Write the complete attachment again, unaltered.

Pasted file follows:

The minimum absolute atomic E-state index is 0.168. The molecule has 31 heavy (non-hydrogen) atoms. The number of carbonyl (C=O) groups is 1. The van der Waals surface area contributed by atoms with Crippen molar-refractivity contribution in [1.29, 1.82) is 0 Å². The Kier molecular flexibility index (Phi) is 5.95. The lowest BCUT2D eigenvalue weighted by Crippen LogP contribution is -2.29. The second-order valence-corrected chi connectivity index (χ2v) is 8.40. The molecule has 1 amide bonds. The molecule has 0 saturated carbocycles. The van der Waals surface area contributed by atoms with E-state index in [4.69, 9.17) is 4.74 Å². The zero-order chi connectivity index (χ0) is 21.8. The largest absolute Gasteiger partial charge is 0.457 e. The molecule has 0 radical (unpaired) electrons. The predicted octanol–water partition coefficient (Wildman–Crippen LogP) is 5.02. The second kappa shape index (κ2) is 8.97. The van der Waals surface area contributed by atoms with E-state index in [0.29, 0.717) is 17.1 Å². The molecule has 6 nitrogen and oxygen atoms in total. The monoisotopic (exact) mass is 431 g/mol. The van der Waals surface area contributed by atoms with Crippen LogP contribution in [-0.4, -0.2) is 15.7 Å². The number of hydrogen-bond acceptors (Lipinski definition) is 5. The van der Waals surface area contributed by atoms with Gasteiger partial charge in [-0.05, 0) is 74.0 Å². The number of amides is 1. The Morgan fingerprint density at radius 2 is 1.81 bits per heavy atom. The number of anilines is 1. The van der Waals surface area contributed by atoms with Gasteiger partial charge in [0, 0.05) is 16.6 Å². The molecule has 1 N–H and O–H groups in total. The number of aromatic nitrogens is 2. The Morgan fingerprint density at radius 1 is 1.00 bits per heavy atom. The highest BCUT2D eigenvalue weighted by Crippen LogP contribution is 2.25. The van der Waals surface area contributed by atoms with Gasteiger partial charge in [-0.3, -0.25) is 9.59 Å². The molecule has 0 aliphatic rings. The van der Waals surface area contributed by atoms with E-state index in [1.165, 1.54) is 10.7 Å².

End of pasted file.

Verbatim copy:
The minimum absolute atomic E-state index is 0.168. The molecule has 31 heavy (non-hydrogen) atoms. The number of carbonyl (C=O) groups is 1. The van der Waals surface area contributed by atoms with Crippen molar-refractivity contribution in [1.29, 1.82) is 0 Å². The Kier molecular flexibility index (Phi) is 5.95. The lowest BCUT2D eigenvalue weighted by Crippen LogP contribution is -2.29. The second-order valence-corrected chi connectivity index (χ2v) is 8.40. The molecule has 1 amide bonds. The molecule has 0 saturated carbocycles. The van der Waals surface area contributed by atoms with E-state index in [4.69, 9.17) is 4.74 Å². The zero-order chi connectivity index (χ0) is 21.8. The largest absolute Gasteiger partial charge is 0.457 e. The molecule has 0 radical (unpaired) electrons. The predicted octanol–water partition coefficient (Wildman–Crippen LogP) is 5.02. The second kappa shape index (κ2) is 8.97. The van der Waals surface area contributed by atoms with E-state index in [0.29, 0.717) is 17.1 Å². The molecule has 6 nitrogen and oxygen atoms in total. The monoisotopic (exact) mass is 431 g/mol. The van der Waals surface area contributed by atoms with Crippen LogP contribution in [-0.4, -0.2) is 15.7 Å². The number of hydrogen-bond acceptors (Lipinski definition) is 5. The van der Waals surface area contributed by atoms with Gasteiger partial charge in [-0.05, 0) is 74.0 Å². The number of amides is 1. The Morgan fingerprint density at radius 2 is 1.81 bits per heavy atom. The number of anilines is 1. The van der Waals surface area contributed by atoms with Gasteiger partial charge in [0, 0.05) is 16.6 Å². The molecule has 1 N–H and O–H groups in total. The number of aromatic nitrogens is 2. The Morgan fingerprint density at radius 1 is 1.00 bits per heavy atom. The highest BCUT2D eigenvalue weighted by Crippen LogP contribution is 2.25. The van der Waals surface area contributed by atoms with Gasteiger partial charge in [-0.3, -0.25) is 9.59 Å². The molecule has 0 aliphatic rings. The van der Waals surface area contributed by atoms with E-state index in [1.165, 1.54) is 10.7 Å².